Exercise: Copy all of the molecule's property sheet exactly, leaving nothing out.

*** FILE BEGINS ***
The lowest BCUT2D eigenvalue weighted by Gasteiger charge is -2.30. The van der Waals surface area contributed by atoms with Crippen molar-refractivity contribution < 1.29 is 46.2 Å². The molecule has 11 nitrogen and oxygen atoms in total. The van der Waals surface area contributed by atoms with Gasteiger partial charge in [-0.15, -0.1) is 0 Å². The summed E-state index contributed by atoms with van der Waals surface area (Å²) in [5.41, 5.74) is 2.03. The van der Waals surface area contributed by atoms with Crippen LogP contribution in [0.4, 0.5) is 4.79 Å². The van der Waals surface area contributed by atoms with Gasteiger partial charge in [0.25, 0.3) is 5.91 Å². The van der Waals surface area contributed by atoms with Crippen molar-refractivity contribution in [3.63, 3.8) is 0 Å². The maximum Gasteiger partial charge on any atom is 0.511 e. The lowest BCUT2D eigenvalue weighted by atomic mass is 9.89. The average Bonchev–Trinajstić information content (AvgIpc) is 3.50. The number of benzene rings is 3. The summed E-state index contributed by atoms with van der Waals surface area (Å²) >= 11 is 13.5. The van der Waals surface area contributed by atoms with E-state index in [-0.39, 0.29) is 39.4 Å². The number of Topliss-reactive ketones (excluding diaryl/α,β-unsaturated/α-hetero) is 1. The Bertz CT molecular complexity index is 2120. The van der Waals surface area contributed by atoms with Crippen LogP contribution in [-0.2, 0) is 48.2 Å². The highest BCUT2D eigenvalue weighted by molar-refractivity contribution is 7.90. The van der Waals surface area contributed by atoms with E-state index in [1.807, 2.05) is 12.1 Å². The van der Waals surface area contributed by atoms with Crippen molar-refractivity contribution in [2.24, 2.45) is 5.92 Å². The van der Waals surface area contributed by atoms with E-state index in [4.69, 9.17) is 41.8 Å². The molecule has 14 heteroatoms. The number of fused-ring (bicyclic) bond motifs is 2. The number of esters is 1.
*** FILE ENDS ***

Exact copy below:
The lowest BCUT2D eigenvalue weighted by Gasteiger charge is -2.30. The van der Waals surface area contributed by atoms with Crippen molar-refractivity contribution < 1.29 is 46.2 Å². The molecule has 11 nitrogen and oxygen atoms in total. The van der Waals surface area contributed by atoms with Gasteiger partial charge in [-0.15, -0.1) is 0 Å². The summed E-state index contributed by atoms with van der Waals surface area (Å²) in [5.41, 5.74) is 2.03. The van der Waals surface area contributed by atoms with Crippen LogP contribution in [0.4, 0.5) is 4.79 Å². The van der Waals surface area contributed by atoms with Gasteiger partial charge in [0.25, 0.3) is 5.91 Å². The van der Waals surface area contributed by atoms with Crippen molar-refractivity contribution in [3.63, 3.8) is 0 Å². The maximum Gasteiger partial charge on any atom is 0.511 e. The lowest BCUT2D eigenvalue weighted by atomic mass is 9.89. The average Bonchev–Trinajstić information content (AvgIpc) is 3.50. The number of benzene rings is 3. The summed E-state index contributed by atoms with van der Waals surface area (Å²) >= 11 is 13.5. The van der Waals surface area contributed by atoms with E-state index in [-0.39, 0.29) is 39.4 Å². The number of Topliss-reactive ketones (excluding diaryl/α,β-unsaturated/α-hetero) is 1. The Bertz CT molecular complexity index is 2120. The van der Waals surface area contributed by atoms with Crippen LogP contribution in [-0.2, 0) is 48.2 Å². The highest BCUT2D eigenvalue weighted by molar-refractivity contribution is 7.90. The van der Waals surface area contributed by atoms with E-state index in [1.807, 2.05) is 12.1 Å². The van der Waals surface area contributed by atoms with Crippen molar-refractivity contribution in [2.24, 2.45) is 5.92 Å². The van der Waals surface area contributed by atoms with E-state index in [4.69, 9.17) is 41.8 Å². The molecule has 14 heteroatoms. The number of fused-ring (bicyclic) bond motifs is 2. The number of esters is 1.